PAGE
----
Most Americans who ventured to Germany this June journeyed there to see the World Cup and be part of the atmosphere. Very few, however, intended to actually play soccer.

The Blue Devils managed to do a little of both.

The men's soccer team traveled to Germany and Austria from June 5-15 to play three overseas teams. Even though honing their skills, coming together as a team and facing professional competition were objectives of the trip, the Blue Devils did not miss the opportunity to partake in the German culture, sights, food and most importantly to them, the World Cup.

"We got to spend a ridiculous amount of time together," midfielder Chris Loftus said. "We were like a tight-knit family for 10 days. It was wonderful to be able to go there with 20 of your best friends, play soccer and watch the World Cup."

In between the Blue Devils' second and third games, they visited the Olympic Village in Munich-the site of the 1972 Munich massacre. In Olympic Park, they joined 60,000 ticketless German fans watching the first match of the World Cup between Germany and Costa Rica.

When the German squad scored its first goal, the crowd erupted.

"It was unbelievable when the Germans scored that first goal," goalkeeper Justin Papadakis said. "It was just as fun as being in the stadium. Being able to be in that environment and to interact with all the German fans was incredible."

Papadakis said the German fans were curious to know why a bunch of guys were walking around in matching blue uniforms with "Duke" painted across the front.

Later in the trip, the Blue Devils were able to do more than experience the World Cup buzz. After Duke's third game, the team traveled to Gelsenkirchen, Germany to attend the match between the United States and Czech Republic, which the United States lost, 3-0, to the Czechs.

"It was probably one of the coolest games I have ever been to," Loftus said. "The atmosphere was ridiculous. There were about as many U.S. fans there as Czech fans. We were singing the national anthem with 25,000 other people, and we saw that soccer isn't just a sport over there, it's a way of life."

Before the team immersed itself in World Cup hysteria, however, the first order of business was the three soccer matches. Upon arriving to Munich June 5, the Blue Devils only had one day to recover from the long plane flight before they took on their first opponent, TSV-1860 Rosenheim.

Duke showed very little signs of travel weariness as they staunchly defeated the German amateur squad, 4-0.

In the second match of the trip, Duke faced a Russian premier league team, FC Luch Energia Vladivostok. Even though the Blue Devils held the superior Russian team scoreless for most of the first half, they gave up a goal late when they were unable to clear the ball with 12 seconds remaining in the half.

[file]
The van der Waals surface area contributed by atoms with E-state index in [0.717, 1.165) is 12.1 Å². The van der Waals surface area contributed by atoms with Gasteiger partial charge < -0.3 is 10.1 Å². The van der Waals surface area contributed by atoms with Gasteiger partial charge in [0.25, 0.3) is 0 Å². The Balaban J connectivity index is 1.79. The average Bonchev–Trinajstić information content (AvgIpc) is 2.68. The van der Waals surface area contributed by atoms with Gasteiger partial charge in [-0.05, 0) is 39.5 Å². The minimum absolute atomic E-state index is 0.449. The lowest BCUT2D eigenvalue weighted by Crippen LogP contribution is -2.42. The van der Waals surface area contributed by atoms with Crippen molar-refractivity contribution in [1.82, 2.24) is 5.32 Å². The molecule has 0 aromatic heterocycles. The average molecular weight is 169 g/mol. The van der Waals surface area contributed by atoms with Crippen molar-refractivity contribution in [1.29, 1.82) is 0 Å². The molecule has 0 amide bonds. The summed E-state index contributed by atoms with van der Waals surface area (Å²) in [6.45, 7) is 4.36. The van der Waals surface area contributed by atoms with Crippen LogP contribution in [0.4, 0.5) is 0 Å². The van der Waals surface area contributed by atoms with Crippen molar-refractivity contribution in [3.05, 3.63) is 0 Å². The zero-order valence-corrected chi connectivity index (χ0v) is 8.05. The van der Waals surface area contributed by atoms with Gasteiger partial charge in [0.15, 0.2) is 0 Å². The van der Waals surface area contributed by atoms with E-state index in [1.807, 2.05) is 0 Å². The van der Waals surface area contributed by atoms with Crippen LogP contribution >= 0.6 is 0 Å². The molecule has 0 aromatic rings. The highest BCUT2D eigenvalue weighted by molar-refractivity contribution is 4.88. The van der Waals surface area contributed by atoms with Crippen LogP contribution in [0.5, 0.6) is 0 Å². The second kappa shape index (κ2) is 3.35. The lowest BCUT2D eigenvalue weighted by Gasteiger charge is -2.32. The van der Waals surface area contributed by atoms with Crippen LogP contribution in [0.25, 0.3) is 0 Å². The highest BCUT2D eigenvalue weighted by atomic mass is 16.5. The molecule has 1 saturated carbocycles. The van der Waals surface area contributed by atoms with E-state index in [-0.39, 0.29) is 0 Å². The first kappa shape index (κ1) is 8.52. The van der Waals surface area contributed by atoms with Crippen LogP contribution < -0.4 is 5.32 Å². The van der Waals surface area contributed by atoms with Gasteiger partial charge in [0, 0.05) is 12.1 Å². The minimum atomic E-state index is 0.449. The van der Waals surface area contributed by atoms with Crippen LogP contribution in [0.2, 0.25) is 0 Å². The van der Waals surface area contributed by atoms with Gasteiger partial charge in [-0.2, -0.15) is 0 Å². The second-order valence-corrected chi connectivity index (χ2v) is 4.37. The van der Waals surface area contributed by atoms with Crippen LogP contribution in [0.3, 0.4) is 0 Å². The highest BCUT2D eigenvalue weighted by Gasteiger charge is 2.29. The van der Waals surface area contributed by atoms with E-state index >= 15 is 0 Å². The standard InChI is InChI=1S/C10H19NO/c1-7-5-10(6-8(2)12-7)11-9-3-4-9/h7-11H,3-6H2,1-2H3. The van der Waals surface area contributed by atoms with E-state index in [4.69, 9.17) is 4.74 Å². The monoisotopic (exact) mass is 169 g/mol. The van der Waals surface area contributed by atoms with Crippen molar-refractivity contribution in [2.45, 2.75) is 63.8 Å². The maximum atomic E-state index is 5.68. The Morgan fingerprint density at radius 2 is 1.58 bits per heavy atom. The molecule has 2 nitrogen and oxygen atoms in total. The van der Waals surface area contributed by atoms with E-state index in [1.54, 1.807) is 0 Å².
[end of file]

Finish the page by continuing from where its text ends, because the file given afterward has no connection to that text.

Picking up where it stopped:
Vladivostok added two more scores in the second half and shut out the Blue Devils, 3-0.

For its final match, Duke traveled to Austria to take on another Russian Premier League team, Dynamo Moscow. The Russian squad featured five Russian National Team members and was able to down the Blue Devils, 3-0, with one score in the first half and two in the second.

Even though the score did not show it, the Blue Devils had numerous scoring opportunities, including a header in the second half by Ramsey that ricocheted off the post.

"When we played the first Russian team, we had to learn to play against guys that were better than us, both tactically and physically," Papadakis said. "But between the second and third game, we definitely adapted. We picked up our game and found ways to compensate for their better play."

Papadakis added that competing against the Russian professional teams really showed the Blue Devils how they still have room to improve in so many ways. It also gave them an idea of what level and what amount of practice any player must do if he wants to play on a professional level.

With all the time Duke spent either watching or playing soccer, they also found time to visit various historic sites and explored many of Germany's cities. The most emotionally stirring moment of the trip occurred when the Blue Devils visited Dachau, the first concentration camp established by the Germans during World War II.

"We walked around it, and it was very sobering," Papadakis said. "We saw the gas chamber, and they did a very nice job of telling the history of the place. It was very sobering to know that this happened only 60 years ago. Everyone took a lot away from it."

The team also visited the Eagle's Nest-the home built as a 50th birthday present for Hitler from the Nazi party-and took in the expanse and sites of Munich during a four-hour bike tour.

"I think any time you travel together and share experiences like that together-the bus rides, seeing historical sites, and watching the World Cup matches-you bond as a team," Papadakis said. "The social experiences and living together in a foreign country for ten days really helped us become closer personally."